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World Health Organization brief on antiretroviral treatment(ART) in HIV and TB prevention.Date: January 2011This brief is intended as an introduction for WHO staff to the HIV and TB preventivebenefit of antiretroviral treatment (ART). It is aimed at supporting WHO staff tofacilitate discussions among stakeholders at the country level towards optimizing thepreventive benefit of ART .There is substantial evidence that ART reduces the transmission of HIV on anindividual basis and a number of studies that show a community level impact. 1-5 The2010 WHO ART guidelines recommend treatment for people ≤350 CD4 cells and allpatients with TB irrespective of CD4 count. 6 Earlier treatment has a significantimpact on reducing the incidence of TB for people living with HIV with likely reductionin TB transmission as well. 7,8 This is a rapidly evolving area of research and there area number of planned and ongoing individual and community-level trials. Countriesneed to be prepared to consider how to best optimize the preventive benefit of ART aspart of combination prevention (behavioural, biomedical, and structural strategies)and efforts to achieve universal ART coverage in line with 2010 WHO guidance to treatpeople living with HIV earlier than previously recommended (≤350 CD4 as opposed to≤ 200).The use of ARVs in HIV prevention and the case for optimizingthe preventive impact of ART?ARVs have been used to prevent HIV transmission for over 10 years—the best examplesinclude the use of ARVs to prevent transmission of HIV as part of prevention of motherto child transmission (PMTCT), the use of ARVs for post exposure prophylaxis (PEP) afterneedle stick and/or sexual exposure and more recent studies that suggest that ARVscould be used as part of a microbicide. Results released in 2010 from the CAPRISA 004vaginal microbicide trial, using a tenofovir-based vaginal gel, were promising with anARV-based microbicide thought to be a few years away from widespread use. 9 Pre-exposure prophylaxis (PrEP) is being assessed in at least 5 ongoing or plannedinternational trials. 10 11 12 The first results, published in November 2010 from the World Health Organization brief on antiretroviral treatment (ART) in HIV and TB prevention. 1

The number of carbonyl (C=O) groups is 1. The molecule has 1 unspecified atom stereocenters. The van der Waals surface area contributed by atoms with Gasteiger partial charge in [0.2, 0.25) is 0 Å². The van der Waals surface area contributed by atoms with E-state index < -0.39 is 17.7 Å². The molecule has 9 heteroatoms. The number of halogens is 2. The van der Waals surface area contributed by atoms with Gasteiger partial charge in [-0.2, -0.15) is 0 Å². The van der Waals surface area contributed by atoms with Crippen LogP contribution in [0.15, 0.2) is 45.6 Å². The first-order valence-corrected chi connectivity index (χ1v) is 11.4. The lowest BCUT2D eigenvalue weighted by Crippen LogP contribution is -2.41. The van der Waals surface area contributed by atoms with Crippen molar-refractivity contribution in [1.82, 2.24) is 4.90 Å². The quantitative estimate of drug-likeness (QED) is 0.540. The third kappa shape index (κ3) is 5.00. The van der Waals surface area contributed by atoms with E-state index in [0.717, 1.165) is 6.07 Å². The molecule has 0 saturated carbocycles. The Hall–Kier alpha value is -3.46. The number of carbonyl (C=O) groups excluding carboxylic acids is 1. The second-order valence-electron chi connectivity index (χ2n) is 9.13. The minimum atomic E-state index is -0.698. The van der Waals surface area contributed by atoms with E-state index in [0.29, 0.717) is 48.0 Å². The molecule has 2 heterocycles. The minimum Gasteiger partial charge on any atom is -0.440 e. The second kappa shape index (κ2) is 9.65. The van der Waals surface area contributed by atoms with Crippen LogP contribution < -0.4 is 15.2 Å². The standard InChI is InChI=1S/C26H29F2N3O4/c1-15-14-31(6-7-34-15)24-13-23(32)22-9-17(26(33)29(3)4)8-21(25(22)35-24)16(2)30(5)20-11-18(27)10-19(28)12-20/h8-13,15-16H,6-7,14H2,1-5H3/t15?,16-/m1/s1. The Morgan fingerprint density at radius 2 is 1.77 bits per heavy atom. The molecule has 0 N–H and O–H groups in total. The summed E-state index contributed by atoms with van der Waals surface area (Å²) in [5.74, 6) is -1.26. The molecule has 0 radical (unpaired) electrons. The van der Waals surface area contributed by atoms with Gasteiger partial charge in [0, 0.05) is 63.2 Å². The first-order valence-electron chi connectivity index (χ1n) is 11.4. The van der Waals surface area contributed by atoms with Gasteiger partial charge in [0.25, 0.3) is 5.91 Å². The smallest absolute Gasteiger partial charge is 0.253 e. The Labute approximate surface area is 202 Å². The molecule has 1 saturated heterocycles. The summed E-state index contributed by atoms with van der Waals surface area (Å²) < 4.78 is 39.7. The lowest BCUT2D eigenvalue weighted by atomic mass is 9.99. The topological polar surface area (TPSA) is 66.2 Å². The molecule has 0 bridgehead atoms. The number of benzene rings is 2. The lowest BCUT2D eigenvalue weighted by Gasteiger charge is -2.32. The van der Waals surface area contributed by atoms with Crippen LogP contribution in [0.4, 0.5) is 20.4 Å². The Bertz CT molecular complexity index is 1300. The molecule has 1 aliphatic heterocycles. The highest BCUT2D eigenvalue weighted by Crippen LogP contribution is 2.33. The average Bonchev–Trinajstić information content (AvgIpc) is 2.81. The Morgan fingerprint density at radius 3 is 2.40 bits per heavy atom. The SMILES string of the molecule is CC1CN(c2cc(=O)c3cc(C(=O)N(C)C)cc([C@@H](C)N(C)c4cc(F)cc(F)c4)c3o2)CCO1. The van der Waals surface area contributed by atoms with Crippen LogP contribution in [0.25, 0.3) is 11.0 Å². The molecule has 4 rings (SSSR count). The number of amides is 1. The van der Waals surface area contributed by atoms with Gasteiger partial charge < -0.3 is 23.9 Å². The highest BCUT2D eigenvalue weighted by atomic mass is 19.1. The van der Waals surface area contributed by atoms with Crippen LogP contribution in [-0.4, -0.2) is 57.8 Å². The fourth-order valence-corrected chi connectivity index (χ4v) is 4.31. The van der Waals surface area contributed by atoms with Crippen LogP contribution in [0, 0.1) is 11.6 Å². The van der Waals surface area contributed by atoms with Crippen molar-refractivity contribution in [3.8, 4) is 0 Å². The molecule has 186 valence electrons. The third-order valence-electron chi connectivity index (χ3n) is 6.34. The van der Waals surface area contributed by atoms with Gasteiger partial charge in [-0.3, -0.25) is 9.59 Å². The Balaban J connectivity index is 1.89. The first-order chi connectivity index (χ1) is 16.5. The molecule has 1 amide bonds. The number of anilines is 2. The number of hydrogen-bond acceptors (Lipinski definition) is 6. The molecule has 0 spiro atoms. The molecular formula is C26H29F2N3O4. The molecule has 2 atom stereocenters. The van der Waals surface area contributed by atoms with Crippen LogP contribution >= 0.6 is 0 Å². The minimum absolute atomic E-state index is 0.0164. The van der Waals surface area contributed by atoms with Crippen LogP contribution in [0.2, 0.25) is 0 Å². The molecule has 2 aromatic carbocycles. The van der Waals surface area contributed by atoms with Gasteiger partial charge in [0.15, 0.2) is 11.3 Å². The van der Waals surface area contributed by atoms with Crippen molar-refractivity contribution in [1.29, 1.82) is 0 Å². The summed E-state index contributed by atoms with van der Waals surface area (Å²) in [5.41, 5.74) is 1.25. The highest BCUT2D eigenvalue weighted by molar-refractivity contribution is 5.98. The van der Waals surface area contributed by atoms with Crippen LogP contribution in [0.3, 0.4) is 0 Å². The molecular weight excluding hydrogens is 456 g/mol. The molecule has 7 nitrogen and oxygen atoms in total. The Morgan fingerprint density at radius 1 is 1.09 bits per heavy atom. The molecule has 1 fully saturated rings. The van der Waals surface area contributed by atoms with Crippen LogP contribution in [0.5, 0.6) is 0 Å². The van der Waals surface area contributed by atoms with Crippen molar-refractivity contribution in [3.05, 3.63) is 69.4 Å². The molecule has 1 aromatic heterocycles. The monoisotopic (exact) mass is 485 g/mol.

I-PREX study in men who have sex with men, showed a 44% decrease in transmission inthose who received a daily drug regimen of tenofovir and emtracitibine.13 While datashowed that adherence to the medications was a major challenge for participants, forthose participants who did adhere and had detectible drug levels, no infections wereobserved. Clinicians, public health experts and people living with HIV have alsorecognized the growing evidence base that earlier ART has immune restorative andprevention benefits.Despite more than a 10-fold increase in access to ART between 2003 and 2009, theepidemic continues to outpace the HIV response. Globally, as of December 2009, anestimated 33.4 million people were living with HIV. By end-2009, while approximately5.2 million people were accessing antiretroviral therapy in low- and middle incomecountries; that same year, over 9 million in immediate need of treatment could notaccess it. Although an additional 1.2 million people were added on treatment in 2009,over 2.7 million new infections occurred in 2008. Approximately 36% of those eligibleunder the 2010 WHO guidelines are on treatment. The “treatment gap”, whichestimates the number of people with HIV eligible for ART against those with access toART, decreased by end 2009 to around 64%. The bottom line is that current efforts totreat HIV are not keeping pace with all those who need therapy and without a dramaticreduction in new HIV infections this trend will continue. Clearly, without significantimprovements in prevention, the likelihood of achieving the targets of the MillenniumDevelopment Goals for 2015 and Universal ART access appear increasingly remote formost countries.Optimizing the HIV and TB preventive impact of ART should be considered a part of“combination prevention” and will not replace other prevention strategies. Multipleinterventions are necessary to control HIV. ART will likely be most effective inpreventing HIV and TB when used in combination with current HIV preventioninterventions, including male and female condom use, treatment of sexually transmittedinfections, reduction in number of concurrent sexual partners , risk-reductioncounselling, harm reduction for injecting drug users, and male circumcision.What is the evidence that ART has an HIV and TB preventivebenefit?There is a strong scientific evidence base supporting the fact that ART, by lowering aperson’s viral load and restoring the immune system, significantly reduces HIVtransmission and TB. There are a number of studies and articles that support thepreventive benefit of ART including 1) basic science on viral load and transmission, 2) a2009 metanalysis examining ART and HIV transmission among discordant couples, 3) arandomized trial in discordant couples, 4) cohort and randomized clinical trials on theimpact of ART on TB and 5) community based studies on ART’s role in HIV and TBprevention.14 Further evidence of the effect of ART on the prevention of HIV World Health Organization brief on antiretroviral treatment (ART) in HIV and TB prevention. 2